ERIC Number: EJ1018157
Record Type: Journal
Publication Date: 2013-Jul
Abstractor: As Provided
Reconsolidation May Incorporate State-Dependency into Previously Consolidated Memories
Sierra, Rodrigo O.; Cassini, Lindsey F.; Santana, Fabiana; Crestani, Ana P.; Duran, Johanna M.; Haubrich, Josue; de Oliveira Alvares, Lucas; Quillfeldt, Jorge A.
Learning & Memory, v20 n7 p379-387 Jul 2013
Some memories enter into a labile state after retrieval, requiring reconsolidation in order to persist. One functional role of memory reconsolidation is the updating of existing memories. There are reports suggesting that reconsolidation can be modulated by a particular endogenous process taking place concomitantly to its natural course, such as water or sleep deprivation. Here, we investigated whether an endogenous process activated during a natural/physiological experience, or a pharmacological intervention, can also contribute to memory content updating. Using the contextual fear conditioning paradigm in rats, we found that the endogenous content of an aversive memory can be updated during its reconsolidation incorporating consequences of natural events such as water deprivation, transforming a previously stored memory into a state-dependent one. This updating seems to be mediated by the activation of angiotensin AT1 receptors in the dorsal hippocampus and local infusion of human angiotensin II (ANGII) was shown to mimic the water deprivation effects on memory reconsolidation. Systemic morphine injection was also able to turn a previously acquired experience into a state-dependent memory, reproducing the very same effects obtained by water deprivation or local angiotensin II infusion, and suggesting that other state-dependent-inducing protocols would also be able to contribute to memory updating. These findings trigger new insights about the influence of ordinary daily life events upon memory in its continuing reconstruction, adding the realm of reconsolidation to the classical view of endogenous modulation of consolidation.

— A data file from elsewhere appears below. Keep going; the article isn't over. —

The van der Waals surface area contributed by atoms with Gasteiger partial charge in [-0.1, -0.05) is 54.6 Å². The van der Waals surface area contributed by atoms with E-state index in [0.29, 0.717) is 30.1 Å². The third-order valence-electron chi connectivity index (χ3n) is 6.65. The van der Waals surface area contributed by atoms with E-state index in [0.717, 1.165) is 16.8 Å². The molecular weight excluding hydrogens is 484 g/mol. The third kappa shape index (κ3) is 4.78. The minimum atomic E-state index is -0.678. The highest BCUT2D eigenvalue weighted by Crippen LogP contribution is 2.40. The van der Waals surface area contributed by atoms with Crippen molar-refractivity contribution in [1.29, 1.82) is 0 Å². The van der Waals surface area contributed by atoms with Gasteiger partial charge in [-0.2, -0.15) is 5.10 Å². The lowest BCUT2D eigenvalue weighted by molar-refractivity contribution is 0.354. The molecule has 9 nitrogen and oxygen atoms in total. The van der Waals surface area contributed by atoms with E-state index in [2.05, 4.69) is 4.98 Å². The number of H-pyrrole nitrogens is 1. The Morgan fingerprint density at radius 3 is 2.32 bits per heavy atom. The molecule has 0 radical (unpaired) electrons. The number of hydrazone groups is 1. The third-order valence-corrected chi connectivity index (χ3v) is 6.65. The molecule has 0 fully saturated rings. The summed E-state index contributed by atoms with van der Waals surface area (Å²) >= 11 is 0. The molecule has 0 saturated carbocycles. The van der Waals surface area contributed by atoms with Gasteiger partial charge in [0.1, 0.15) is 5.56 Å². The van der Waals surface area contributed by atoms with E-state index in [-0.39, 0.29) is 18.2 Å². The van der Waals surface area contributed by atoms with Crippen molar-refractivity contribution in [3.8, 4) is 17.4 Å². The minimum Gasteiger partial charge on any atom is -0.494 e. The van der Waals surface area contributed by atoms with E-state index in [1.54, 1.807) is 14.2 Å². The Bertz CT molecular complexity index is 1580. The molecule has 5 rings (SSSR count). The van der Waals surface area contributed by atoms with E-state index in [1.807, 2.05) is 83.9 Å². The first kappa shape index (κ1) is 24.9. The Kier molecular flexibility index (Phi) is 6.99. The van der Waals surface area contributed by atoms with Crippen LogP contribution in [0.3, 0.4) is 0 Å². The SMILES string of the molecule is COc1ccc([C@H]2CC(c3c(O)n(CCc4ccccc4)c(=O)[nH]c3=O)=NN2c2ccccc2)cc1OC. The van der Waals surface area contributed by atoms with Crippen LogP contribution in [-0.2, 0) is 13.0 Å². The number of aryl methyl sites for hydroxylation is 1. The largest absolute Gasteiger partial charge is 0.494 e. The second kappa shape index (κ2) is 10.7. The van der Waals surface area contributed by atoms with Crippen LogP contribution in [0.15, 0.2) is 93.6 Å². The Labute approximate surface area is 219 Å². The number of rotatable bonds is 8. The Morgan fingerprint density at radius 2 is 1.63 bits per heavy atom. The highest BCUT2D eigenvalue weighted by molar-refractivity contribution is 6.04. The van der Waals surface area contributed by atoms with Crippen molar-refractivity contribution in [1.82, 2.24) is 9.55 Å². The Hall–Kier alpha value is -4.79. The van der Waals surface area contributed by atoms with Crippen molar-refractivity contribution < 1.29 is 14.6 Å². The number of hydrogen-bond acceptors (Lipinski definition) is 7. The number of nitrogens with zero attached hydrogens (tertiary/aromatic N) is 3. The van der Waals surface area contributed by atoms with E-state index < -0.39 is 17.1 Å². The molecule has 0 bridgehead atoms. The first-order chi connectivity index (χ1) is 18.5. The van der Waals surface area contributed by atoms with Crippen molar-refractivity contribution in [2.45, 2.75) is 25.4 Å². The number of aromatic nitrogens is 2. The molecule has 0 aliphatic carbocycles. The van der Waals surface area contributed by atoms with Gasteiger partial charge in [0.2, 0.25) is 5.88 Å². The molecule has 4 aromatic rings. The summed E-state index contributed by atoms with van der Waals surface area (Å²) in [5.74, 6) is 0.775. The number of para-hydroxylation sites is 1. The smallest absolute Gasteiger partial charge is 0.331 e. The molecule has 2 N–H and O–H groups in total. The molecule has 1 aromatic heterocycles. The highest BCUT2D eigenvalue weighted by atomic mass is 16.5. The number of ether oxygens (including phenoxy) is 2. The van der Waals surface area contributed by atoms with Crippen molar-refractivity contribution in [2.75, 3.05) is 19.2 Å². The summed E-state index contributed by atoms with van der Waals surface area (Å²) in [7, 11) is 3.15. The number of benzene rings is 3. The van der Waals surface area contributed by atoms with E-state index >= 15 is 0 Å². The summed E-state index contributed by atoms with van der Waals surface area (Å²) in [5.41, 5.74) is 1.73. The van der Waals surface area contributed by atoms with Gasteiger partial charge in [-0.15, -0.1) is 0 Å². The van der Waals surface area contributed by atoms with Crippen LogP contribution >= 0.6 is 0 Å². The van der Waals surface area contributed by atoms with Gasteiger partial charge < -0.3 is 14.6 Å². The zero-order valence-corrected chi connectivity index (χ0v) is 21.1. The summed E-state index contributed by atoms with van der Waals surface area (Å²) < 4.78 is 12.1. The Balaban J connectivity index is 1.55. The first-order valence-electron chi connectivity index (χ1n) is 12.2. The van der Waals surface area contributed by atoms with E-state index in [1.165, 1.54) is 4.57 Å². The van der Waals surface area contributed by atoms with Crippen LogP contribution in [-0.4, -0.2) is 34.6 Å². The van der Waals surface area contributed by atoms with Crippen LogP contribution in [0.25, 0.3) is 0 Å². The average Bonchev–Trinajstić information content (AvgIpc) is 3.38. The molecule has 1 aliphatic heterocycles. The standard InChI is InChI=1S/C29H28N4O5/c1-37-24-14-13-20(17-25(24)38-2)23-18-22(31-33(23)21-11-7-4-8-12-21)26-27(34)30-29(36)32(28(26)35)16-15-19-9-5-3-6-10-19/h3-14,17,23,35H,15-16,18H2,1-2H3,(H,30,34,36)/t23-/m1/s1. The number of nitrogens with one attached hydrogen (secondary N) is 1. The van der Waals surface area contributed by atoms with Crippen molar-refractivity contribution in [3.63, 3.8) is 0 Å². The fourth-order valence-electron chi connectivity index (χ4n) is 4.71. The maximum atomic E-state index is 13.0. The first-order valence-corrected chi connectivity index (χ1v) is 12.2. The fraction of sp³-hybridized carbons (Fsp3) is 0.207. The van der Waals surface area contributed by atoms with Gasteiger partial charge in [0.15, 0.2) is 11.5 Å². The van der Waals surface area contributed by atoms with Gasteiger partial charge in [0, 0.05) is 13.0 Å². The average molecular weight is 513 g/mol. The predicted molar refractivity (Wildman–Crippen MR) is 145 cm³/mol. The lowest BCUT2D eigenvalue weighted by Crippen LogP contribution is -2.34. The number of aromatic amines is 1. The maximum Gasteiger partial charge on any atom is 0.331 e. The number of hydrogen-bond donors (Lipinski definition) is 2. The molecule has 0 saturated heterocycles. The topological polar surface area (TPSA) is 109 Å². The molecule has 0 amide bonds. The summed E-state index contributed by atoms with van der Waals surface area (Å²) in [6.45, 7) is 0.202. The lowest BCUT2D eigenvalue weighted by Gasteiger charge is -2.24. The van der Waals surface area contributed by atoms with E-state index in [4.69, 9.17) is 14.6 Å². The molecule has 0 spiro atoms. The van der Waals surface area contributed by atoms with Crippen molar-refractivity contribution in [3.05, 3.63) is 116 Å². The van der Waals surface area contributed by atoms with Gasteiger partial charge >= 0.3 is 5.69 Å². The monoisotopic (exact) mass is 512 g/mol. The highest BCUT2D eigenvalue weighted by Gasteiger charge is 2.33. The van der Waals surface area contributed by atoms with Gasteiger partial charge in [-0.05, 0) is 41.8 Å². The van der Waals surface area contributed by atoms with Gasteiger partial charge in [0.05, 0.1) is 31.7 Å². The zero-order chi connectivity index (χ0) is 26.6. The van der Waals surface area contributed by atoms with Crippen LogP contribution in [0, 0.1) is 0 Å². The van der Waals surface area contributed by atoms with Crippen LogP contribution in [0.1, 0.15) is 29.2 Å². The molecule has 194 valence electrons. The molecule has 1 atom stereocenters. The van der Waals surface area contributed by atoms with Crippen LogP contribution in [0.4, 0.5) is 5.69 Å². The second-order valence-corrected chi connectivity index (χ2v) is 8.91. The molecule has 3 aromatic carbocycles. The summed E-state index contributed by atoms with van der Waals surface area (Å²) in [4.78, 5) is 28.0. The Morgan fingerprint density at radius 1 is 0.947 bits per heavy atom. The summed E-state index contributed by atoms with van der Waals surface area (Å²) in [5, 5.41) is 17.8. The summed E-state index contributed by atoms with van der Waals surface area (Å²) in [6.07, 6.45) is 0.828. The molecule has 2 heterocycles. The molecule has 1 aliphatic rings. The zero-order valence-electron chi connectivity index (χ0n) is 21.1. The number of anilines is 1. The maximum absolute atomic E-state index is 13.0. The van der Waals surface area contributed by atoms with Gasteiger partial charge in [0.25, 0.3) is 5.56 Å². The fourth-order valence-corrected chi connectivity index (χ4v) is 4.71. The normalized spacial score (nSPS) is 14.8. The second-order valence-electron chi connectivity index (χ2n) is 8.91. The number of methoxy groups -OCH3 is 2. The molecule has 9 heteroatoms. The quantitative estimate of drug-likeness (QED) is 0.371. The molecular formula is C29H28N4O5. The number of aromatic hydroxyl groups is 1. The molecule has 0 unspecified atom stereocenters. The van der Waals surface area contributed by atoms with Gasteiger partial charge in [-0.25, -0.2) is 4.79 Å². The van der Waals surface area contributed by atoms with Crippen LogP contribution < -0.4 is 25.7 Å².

Descriptors: Memory, Fear, Conditioning, Biochemistry, Brain, Drug Use, Experience, Animals
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Publication Type: Journal Articles; Reports - Research
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